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PACE recommends that Kosovo* becomes a member of the Council of Europe

The Parliamentary Assembly of the Council of Europe (PACE) has recommended that Kosovo* be invited to become a member of the Council of Europe – while deciding to monitor its fulfilment of an extensive list of commitments and obligations as from its accession.

Under the Council of Europe’s procedures, the Assembly must first give its opinion on any application for membership before a final decision is taken by the Committee of Ministers, the organisation’s executive body made up of Foreign Ministers.

In its statutory Opinion, based on a report by Dora Bakoyannis (Greece, EPP/CD) and passed by 131 votes in favour and 29 against with 11 abstentions, the Assembly said membership would lead to “the strengthening of human rights standards by ensuring access to the European Court of Human Rights for all those who are under Kosovo’s jurisdiction”.

It would be “the culmination of a dialogue which has developed over a span of two decades but should in no way be seen as the end of a process. On the contrary, membership should catalyse momentum for Kosovo to continue to make progress in strengthening human rights, democracy and the rule of law”.

Membership would also help Kosovo to “address outstanding challenges and matters of concern”, the parliamentarians pointed out, including the gap between normative standards and their effective implementation, the need to better protect the rights of non-majority communities, and fostering a climate conducive to trust, reconciliation and inclusion.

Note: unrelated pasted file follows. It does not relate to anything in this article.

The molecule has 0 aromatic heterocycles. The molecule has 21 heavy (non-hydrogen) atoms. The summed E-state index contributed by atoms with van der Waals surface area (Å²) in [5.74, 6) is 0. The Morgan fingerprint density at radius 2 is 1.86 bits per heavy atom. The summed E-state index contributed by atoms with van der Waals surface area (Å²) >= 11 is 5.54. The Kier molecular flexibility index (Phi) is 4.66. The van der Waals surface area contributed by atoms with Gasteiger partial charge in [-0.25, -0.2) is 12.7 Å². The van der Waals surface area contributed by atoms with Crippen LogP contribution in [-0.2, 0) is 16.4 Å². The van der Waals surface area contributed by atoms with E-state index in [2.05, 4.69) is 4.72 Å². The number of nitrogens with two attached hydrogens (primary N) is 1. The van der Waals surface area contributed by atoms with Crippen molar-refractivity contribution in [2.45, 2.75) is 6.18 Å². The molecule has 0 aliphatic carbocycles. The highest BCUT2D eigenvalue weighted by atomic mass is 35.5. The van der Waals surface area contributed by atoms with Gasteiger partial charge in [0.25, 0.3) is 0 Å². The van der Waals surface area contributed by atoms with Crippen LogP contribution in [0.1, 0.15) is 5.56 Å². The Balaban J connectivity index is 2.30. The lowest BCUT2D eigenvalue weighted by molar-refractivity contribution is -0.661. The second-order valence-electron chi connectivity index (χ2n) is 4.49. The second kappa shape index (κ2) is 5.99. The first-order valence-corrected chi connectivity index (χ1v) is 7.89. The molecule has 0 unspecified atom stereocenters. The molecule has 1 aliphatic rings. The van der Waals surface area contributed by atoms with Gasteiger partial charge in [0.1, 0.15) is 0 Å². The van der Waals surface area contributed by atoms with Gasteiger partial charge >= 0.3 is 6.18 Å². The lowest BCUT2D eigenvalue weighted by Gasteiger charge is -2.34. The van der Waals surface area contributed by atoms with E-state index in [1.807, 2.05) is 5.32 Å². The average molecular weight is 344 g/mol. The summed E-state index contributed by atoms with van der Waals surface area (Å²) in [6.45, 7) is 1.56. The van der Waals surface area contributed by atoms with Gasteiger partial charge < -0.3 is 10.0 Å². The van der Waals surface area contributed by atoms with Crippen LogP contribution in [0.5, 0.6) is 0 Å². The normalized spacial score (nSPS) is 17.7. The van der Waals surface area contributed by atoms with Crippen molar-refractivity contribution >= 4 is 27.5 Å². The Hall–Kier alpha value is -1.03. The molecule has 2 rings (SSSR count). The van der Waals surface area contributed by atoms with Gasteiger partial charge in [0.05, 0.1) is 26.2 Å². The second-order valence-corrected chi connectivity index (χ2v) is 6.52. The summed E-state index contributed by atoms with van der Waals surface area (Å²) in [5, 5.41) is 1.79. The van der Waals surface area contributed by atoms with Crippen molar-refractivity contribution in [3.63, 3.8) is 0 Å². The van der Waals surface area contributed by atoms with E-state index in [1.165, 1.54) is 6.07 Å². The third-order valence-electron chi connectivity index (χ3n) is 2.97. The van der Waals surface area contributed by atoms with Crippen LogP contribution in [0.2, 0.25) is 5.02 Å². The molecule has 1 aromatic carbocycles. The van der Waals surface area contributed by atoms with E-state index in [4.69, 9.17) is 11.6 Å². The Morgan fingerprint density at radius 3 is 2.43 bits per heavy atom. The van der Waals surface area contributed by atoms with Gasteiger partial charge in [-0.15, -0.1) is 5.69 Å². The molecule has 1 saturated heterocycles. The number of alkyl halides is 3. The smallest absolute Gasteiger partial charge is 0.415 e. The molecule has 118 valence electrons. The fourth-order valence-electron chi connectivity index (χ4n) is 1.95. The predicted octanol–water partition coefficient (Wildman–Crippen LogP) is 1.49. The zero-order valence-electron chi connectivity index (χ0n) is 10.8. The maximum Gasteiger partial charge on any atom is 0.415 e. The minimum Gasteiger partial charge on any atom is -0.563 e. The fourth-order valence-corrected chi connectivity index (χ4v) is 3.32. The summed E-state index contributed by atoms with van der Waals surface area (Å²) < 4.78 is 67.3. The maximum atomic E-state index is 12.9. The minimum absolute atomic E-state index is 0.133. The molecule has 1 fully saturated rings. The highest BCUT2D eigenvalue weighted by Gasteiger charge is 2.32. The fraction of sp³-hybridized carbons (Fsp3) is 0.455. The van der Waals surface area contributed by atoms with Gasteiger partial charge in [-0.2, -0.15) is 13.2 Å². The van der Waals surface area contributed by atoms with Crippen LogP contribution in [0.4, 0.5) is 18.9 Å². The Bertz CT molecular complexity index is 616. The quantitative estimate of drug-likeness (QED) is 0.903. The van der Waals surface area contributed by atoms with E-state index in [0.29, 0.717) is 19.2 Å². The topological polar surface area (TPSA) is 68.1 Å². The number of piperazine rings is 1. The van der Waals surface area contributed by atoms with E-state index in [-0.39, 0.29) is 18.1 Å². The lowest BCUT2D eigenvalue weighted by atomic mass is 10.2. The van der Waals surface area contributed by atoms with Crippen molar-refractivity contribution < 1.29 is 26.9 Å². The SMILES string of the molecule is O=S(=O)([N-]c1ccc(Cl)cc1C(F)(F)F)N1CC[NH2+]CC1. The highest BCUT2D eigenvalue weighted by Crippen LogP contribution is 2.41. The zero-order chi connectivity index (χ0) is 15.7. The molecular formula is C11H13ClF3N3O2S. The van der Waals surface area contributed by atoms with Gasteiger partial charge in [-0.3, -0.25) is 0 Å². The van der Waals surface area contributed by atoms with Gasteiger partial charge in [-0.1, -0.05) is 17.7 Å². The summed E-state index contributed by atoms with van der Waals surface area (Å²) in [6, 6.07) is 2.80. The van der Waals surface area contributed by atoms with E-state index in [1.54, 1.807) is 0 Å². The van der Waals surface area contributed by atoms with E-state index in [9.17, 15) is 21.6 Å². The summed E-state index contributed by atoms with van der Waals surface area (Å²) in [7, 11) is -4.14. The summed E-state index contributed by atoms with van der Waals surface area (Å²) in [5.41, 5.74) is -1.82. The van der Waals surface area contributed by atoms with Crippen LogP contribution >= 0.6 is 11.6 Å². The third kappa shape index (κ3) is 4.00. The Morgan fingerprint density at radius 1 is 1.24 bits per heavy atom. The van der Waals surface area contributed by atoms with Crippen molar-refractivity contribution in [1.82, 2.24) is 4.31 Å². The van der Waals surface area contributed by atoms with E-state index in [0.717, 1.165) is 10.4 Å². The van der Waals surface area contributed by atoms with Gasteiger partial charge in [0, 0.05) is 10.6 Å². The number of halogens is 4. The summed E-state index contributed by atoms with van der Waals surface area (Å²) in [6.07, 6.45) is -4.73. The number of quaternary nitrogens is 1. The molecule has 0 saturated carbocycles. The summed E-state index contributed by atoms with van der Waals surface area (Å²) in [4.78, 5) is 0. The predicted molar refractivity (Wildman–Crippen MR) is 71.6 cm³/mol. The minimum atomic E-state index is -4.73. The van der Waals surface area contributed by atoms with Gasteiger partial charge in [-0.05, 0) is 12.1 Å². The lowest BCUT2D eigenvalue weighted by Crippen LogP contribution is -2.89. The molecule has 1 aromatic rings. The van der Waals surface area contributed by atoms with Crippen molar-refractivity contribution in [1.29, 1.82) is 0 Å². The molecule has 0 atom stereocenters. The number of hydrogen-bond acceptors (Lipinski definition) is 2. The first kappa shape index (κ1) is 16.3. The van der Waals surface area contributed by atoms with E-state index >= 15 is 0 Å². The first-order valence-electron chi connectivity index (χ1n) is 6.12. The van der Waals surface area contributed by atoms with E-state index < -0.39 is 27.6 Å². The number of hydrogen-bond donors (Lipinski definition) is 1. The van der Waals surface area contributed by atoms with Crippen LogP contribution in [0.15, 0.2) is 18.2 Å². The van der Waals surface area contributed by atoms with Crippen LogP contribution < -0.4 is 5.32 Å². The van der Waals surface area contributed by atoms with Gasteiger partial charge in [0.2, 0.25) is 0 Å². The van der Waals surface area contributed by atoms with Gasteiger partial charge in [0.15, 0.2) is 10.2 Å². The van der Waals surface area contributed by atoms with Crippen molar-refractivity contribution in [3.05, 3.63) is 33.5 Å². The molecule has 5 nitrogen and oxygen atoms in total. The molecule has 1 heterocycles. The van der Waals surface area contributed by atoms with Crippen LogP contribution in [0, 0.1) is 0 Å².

The Assembly welcomed as “a major breakthrough” the implementation of the Constitutional Court’s judgment in the case of the Visoki Dečani monastery, which it said was “a tangible sign of the commitment of the government to act in full accordance with the rule of law, irrespective of political considerations”.

The establishment of an Association of Serb majority municipalities would be “an important step” to ensure the protection of the rights of Kosovo Serbs, it added, and “should feature in the Committee of Ministers’ future consideration of Kosovo’s application to accede to the Council of Europe, as a post-accession commitment”.

Acknowledging the “unprecedented circumstances” of the application, given that a number of Council of Europe member states do not recognise Kosovo as a state, the Assembly called for “diplomacy, dialogue and compromise”. It invited the Committee of Ministers to ensure that Kosovo’s membership was “without prejudice to individual member states’ positions as regards the statehood of Kosovo”.

* Throughout this text, all reference to Kosovo, whether to the territory, institutions or population, shall be understood in full compliance with UN Security Council Resolution 1244 and without prejudice to the status of Kosovo.